As Jesus passed along the Sea of Galilee, he saw Simon and his brother Andrew casting a net into the sea, for they were fishers. And Jesus said to them, “Follow me, and I will make you fishers of people.” And immediately they left their nets and followed him. As he went a little farther, he saw James son of Zebedee and his brother John, who were in their boat mending the nets. Immediately he called them, and they left their father Zebedee in the boat with the hired men and followed him.
The first followers of Jesus weren’t the only disciples around at that time. It wasn’t a new concept. All the great Jewish rabbis had their disciples, but there was an important difference.
If you wanted to be a disciple of a rabbi, you had to take the initiative yourself. It was rather like applying for a place on a university course today. Unless you’re an extraordinary student, the faculties don’t come running to you asking you to join their course; it’s up to you to go to them and apply.
But it was different with Jesus: in each of the accounts we have in the Gospels, Jesus took the initiative.
God does not call us to ‘go’ but to follow.
So, discipleship begins with following, but it is at heart about learning. The Latin root of the word is ‘discipulus’ which is ‘a student or learner’. Disciples were those who gathered around a rabbi or teacher in order to learn from them.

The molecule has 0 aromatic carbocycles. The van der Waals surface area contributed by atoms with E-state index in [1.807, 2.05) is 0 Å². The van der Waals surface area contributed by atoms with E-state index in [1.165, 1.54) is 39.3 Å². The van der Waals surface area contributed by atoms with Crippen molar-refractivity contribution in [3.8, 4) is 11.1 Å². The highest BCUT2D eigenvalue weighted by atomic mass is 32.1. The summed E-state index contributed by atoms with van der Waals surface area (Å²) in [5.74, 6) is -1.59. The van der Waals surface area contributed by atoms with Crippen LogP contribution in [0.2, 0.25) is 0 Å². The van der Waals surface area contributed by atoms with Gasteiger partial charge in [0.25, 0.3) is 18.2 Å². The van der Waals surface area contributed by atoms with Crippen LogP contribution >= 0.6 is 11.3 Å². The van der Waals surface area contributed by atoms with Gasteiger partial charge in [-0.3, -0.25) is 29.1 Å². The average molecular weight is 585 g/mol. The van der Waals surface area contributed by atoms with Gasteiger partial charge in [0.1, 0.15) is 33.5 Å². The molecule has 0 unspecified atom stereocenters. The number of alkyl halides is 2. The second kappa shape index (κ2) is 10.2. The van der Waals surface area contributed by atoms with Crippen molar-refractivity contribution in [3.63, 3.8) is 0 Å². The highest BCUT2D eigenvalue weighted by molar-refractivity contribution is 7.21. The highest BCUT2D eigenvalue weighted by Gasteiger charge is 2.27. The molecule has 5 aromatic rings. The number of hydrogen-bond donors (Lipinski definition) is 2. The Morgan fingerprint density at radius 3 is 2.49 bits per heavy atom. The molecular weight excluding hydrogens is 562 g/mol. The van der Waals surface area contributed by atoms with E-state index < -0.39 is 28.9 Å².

But for what purpose all this learning and following? They followed in order to learn, to grow, to develop.
in the person of Jesus – God with us and amongst us, involved in our lives – we’re given an example, and his disciples are called to follow that example; to share his concerns and priorities.
The disciples of Jesus followed to where he was – amongst the hungry … thirsty … strangers … naked … sick … and so forth. (Matthew 25:35-6) – and in doing so learnt that even the most impoverished are valued and worthy and loved.
If that’s what being a disciple is, local churches shouldn’t just be purveyors of religious services; they should be communities where disciples get shaped and supported and sent out to where the poor, the sick and the ‘other’ are.
O let me see your foot-marks, and in them plant my own; my hope to follow truly is in your strength alone: O guide me, call me, draw me, uphold me to the end; und then in heaven receive me, my Saviour and my friend.
John Ernest Bode (1816-74)
The Rev’d Adrian Bulley is the Deputy General Secretary (Discipleship)